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Abstract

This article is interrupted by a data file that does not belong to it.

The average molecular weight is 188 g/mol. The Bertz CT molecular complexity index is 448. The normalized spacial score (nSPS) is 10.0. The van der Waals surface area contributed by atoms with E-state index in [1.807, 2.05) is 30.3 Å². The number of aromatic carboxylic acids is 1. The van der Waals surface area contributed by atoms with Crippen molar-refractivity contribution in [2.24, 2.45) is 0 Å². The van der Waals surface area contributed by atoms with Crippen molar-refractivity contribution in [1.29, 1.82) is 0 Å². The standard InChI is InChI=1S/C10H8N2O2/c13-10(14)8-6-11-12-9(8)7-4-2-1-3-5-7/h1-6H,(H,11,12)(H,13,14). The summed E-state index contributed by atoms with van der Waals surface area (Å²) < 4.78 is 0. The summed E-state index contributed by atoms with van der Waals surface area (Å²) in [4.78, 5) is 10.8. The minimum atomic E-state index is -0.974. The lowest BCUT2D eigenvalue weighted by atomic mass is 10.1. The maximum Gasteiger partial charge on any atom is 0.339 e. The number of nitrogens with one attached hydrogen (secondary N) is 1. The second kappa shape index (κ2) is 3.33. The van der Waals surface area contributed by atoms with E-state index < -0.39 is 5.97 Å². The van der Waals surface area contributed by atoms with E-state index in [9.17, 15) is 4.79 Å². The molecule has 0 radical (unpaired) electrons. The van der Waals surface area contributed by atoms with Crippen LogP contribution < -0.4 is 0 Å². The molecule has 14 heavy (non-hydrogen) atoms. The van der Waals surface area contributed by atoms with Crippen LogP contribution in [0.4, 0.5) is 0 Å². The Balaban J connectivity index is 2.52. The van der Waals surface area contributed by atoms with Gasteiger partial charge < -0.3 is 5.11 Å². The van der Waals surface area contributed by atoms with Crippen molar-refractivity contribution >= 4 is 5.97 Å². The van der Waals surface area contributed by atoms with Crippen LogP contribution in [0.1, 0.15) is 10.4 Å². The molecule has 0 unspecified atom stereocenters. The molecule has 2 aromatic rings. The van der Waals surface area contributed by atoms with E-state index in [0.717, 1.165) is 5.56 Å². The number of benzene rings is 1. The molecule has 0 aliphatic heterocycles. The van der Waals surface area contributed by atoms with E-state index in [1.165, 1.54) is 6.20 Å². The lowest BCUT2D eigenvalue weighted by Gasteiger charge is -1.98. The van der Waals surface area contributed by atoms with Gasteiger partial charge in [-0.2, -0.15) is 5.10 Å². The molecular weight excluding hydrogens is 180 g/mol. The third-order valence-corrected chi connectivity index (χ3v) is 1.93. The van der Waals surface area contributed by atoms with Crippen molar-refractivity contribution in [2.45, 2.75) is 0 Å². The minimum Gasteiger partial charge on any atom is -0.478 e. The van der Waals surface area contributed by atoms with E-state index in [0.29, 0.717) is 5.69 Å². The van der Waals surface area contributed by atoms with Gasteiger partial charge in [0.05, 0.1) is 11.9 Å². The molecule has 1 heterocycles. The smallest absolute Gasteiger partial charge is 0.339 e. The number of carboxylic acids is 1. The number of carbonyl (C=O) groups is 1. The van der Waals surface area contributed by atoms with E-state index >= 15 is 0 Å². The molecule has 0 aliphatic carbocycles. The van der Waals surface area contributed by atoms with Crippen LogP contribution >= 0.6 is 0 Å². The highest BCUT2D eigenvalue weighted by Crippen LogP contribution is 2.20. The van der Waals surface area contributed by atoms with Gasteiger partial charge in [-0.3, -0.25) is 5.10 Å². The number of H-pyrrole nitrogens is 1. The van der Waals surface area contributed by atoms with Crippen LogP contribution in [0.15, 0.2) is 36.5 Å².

Migration is considered a pathway out of poverty for many rural households in developing countries. National policies can discourage households from exploiting external employment opportunities through the distortion of capital markets. Studies in China show that the presence of state and collectively owned land creates inefficiencies in the labor market. We examine the extent restrictions on land rights impede mobility in Ethiopia, having the lowest urbanization rate in sub-Saharan Africa. The empirical estimates support a robust positive effect from increasing the transferability of land rights on migration. Our findings are suggestive that the nascent land certification and registration programs in regions of Ethiopia may potentially promote poverty reduction by increasing incentives to migrate.

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